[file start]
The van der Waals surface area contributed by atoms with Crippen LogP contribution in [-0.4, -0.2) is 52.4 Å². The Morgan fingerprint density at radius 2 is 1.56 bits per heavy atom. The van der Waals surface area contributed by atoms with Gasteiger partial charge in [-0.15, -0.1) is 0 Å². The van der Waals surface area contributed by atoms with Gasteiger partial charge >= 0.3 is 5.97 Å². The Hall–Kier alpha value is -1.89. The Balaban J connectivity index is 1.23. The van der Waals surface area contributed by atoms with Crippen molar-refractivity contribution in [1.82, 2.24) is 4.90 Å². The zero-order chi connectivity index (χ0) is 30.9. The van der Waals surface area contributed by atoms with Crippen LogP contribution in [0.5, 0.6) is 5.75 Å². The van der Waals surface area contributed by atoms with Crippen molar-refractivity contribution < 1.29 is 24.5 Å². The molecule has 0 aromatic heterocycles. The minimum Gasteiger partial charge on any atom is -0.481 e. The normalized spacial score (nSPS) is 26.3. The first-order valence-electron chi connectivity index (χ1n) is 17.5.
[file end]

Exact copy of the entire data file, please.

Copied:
The van der Waals surface area contributed by atoms with Crippen LogP contribution in [-0.4, -0.2) is 52.4 Å². The Morgan fingerprint density at radius 2 is 1.56 bits per heavy atom. The van der Waals surface area contributed by atoms with Gasteiger partial charge in [-0.15, -0.1) is 0 Å². The van der Waals surface area contributed by atoms with Gasteiger partial charge >= 0.3 is 5.97 Å². The Hall–Kier alpha value is -1.89. The Balaban J connectivity index is 1.23. The van der Waals surface area contributed by atoms with Crippen molar-refractivity contribution in [1.82, 2.24) is 4.90 Å². The zero-order chi connectivity index (χ0) is 30.9. The van der Waals surface area contributed by atoms with Crippen LogP contribution in [0.5, 0.6) is 5.75 Å². The van der Waals surface area contributed by atoms with Crippen molar-refractivity contribution < 1.29 is 24.5 Å². The molecule has 0 aromatic heterocycles. The minimum Gasteiger partial charge on any atom is -0.481 e. The normalized spacial score (nSPS) is 26.3. The first-order valence-electron chi connectivity index (χ1n) is 17.5.